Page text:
Then Moses said to Aaron, “Say to the whole congregation of the Israelites, ‘Draw near to the Lord, for he has heard your complaining.’ ” And as Aaron spoke to the whole congregation of the Israelites, they looked toward the wilderness, and the glory of the Lord appeared in the cloud. The Lord spoke to Moses and said, “I have heard the complaining of the Israelites; say to them, ‘At twilight you shall eat meat, and in the morning you shall have your fill of bread; then you shall know that I am the Lord your God.’ ”

In the evening quails came up and covered the camp; and in the morning there was a layer of dew around the camp. When the layer of dew lifted, there on the surface of the wilderness was a fine flaky substance, as fine as frost on the ground. When the Israelites saw it, they said to one another, “What is it?” For they did not know what it was. Moses said to them, “It is the bread that the Lord has given you to eat.”

Matthew 20:1–16

The Laborers in the Vineyard

“For the kingdom of heaven is like a landowner who went out early in the morning to hire laborers for his vineyard. After agreeing with the laborers for the usual daily wage, he sent them into his vineyard. When he went out about nine o’clock, he saw others standing idle in the marketplace; and he said to them, ‘You also go into the vineyard, and I will pay you whatever is right.’ So they went. When he went out again about noon and about three o’clock, he did the same. And about five o’clock he went out and found others standing around; and he said to them, ‘Why are you standing here idle all day?’ They said to him, ‘Because no one has hired us.’ He said to them, ‘You also go into the vineyard.’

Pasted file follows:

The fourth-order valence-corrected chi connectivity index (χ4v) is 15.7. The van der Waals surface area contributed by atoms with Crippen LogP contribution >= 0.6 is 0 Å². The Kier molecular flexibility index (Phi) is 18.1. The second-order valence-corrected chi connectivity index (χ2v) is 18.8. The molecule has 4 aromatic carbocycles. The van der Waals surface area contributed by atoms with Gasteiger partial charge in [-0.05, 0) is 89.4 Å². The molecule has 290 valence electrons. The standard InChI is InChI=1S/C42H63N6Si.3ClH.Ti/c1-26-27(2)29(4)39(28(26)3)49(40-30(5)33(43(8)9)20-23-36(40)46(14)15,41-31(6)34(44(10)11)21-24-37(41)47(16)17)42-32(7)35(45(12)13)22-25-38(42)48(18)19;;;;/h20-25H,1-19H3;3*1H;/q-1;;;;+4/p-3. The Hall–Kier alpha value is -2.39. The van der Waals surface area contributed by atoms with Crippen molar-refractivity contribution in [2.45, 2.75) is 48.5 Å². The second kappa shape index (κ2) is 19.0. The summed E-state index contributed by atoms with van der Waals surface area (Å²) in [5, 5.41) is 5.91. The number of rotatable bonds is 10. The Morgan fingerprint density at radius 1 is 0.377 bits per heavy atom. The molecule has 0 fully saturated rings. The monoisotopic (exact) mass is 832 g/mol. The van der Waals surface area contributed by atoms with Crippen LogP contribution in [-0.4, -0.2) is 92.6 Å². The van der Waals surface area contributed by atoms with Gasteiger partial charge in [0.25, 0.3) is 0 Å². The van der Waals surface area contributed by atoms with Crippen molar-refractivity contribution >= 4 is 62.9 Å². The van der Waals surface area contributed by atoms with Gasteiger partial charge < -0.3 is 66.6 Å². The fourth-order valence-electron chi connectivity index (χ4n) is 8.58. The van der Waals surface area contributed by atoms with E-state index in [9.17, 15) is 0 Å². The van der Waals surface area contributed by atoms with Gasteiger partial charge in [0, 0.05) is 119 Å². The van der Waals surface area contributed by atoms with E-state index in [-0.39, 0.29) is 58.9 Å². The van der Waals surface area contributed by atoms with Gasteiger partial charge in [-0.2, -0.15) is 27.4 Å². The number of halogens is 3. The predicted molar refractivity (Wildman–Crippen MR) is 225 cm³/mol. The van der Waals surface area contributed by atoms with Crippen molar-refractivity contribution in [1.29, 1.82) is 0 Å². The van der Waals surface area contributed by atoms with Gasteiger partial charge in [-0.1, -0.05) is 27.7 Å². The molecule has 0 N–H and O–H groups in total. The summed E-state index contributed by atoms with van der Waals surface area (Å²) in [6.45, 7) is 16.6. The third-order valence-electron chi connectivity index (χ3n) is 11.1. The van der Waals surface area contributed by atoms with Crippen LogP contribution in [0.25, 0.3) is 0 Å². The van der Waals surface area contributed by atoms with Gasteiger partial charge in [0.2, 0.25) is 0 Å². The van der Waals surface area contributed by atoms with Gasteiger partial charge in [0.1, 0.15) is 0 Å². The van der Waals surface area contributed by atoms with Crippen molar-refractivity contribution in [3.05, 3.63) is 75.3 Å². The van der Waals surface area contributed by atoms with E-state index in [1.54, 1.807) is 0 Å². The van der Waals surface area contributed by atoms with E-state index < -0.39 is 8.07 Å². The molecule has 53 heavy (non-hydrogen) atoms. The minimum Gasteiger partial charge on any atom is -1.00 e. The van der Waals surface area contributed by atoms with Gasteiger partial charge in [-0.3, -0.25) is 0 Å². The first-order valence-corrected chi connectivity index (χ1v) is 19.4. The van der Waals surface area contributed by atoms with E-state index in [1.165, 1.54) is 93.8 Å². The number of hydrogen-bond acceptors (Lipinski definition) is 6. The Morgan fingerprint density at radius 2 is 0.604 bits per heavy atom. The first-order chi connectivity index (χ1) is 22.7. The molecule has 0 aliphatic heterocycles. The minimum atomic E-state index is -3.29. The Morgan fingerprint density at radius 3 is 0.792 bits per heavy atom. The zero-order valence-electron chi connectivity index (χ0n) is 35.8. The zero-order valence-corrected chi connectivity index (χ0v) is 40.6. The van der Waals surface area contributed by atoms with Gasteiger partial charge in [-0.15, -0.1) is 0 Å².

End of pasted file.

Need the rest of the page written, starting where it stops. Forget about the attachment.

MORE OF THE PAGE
When evening came, the owner of the vineyard said to his manager, ‘Call the laborers and give them their pay, beginning with the last and then going to the first.’ When those hired about five o’clock came, each of them received the usual daily wage. Now when the first came, they thought they would receive more; but each of them also received the usual daily wage. And when they received it, they grumbled against the landowner, saying, ‘These last worked only one hour, and you have made them equal to us who have borne the burden of the day and the scorching heat.’ But he replied to one of them, ‘Friend, I am doing you no wrong; did you not agree with me for the usual daily wage? Take what belongs to you and go; I choose to give to this last the same as I give to you. Am I not allowed to do what I choose with what belongs to me? Or are you envious because I am generous?’ So the last will be first, and the first will be last.”